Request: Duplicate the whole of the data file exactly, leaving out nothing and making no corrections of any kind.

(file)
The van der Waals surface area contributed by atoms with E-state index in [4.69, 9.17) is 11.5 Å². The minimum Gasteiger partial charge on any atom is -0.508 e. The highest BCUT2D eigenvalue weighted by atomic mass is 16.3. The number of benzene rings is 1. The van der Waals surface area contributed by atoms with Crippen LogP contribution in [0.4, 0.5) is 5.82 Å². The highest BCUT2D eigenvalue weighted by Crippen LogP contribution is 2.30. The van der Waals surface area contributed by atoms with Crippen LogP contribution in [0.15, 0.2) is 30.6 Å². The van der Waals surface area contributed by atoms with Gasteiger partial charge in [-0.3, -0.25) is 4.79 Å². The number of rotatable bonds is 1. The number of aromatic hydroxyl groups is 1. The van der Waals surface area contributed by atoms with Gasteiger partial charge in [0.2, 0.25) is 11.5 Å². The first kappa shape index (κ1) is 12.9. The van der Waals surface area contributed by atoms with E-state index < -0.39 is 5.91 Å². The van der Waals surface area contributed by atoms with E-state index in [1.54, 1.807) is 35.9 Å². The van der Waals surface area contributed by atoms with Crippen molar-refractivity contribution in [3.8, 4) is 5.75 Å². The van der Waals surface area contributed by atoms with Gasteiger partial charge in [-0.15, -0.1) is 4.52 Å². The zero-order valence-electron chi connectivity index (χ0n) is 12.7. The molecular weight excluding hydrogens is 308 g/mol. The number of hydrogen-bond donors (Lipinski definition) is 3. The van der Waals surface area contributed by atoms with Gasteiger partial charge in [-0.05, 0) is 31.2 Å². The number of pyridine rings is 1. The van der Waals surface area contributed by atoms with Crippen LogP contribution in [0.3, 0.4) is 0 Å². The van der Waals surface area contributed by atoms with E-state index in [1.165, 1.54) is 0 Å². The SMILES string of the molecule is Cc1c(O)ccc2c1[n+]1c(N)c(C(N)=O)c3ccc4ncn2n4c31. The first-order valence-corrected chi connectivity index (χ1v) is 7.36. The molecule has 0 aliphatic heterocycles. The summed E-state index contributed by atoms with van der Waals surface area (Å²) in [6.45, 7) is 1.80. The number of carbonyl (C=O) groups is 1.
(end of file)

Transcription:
The van der Waals surface area contributed by atoms with E-state index in [4.69, 9.17) is 11.5 Å². The minimum Gasteiger partial charge on any atom is -0.508 e. The highest BCUT2D eigenvalue weighted by atomic mass is 16.3. The number of benzene rings is 1. The van der Waals surface area contributed by atoms with Crippen LogP contribution in [0.4, 0.5) is 5.82 Å². The highest BCUT2D eigenvalue weighted by Crippen LogP contribution is 2.30. The van der Waals surface area contributed by atoms with Crippen LogP contribution in [0.15, 0.2) is 30.6 Å². The van der Waals surface area contributed by atoms with Gasteiger partial charge in [-0.3, -0.25) is 4.79 Å². The number of rotatable bonds is 1. The number of aromatic hydroxyl groups is 1. The van der Waals surface area contributed by atoms with Gasteiger partial charge in [0.2, 0.25) is 11.5 Å². The first kappa shape index (κ1) is 12.9. The van der Waals surface area contributed by atoms with E-state index < -0.39 is 5.91 Å². The van der Waals surface area contributed by atoms with E-state index in [1.54, 1.807) is 35.9 Å². The van der Waals surface area contributed by atoms with Crippen molar-refractivity contribution in [3.8, 4) is 5.75 Å². The van der Waals surface area contributed by atoms with Gasteiger partial charge in [-0.15, -0.1) is 4.52 Å². The zero-order valence-electron chi connectivity index (χ0n) is 12.7. The molecular weight excluding hydrogens is 308 g/mol. The number of hydrogen-bond donors (Lipinski definition) is 3. The van der Waals surface area contributed by atoms with Gasteiger partial charge in [-0.05, 0) is 31.2 Å². The number of pyridine rings is 1. The van der Waals surface area contributed by atoms with Crippen LogP contribution in [0.3, 0.4) is 0 Å². The van der Waals surface area contributed by atoms with E-state index in [1.165, 1.54) is 0 Å². The SMILES string of the molecule is Cc1c(O)ccc2c1[n+]1c(N)c(C(N)=O)c3ccc4ncn2n4c31. The first-order valence-corrected chi connectivity index (χ1v) is 7.36. The molecule has 0 aliphatic heterocycles. The summed E-state index contributed by atoms with van der Waals surface area (Å²) in [6.45, 7) is 1.80. The number of carbonyl (C=O) groups is 1.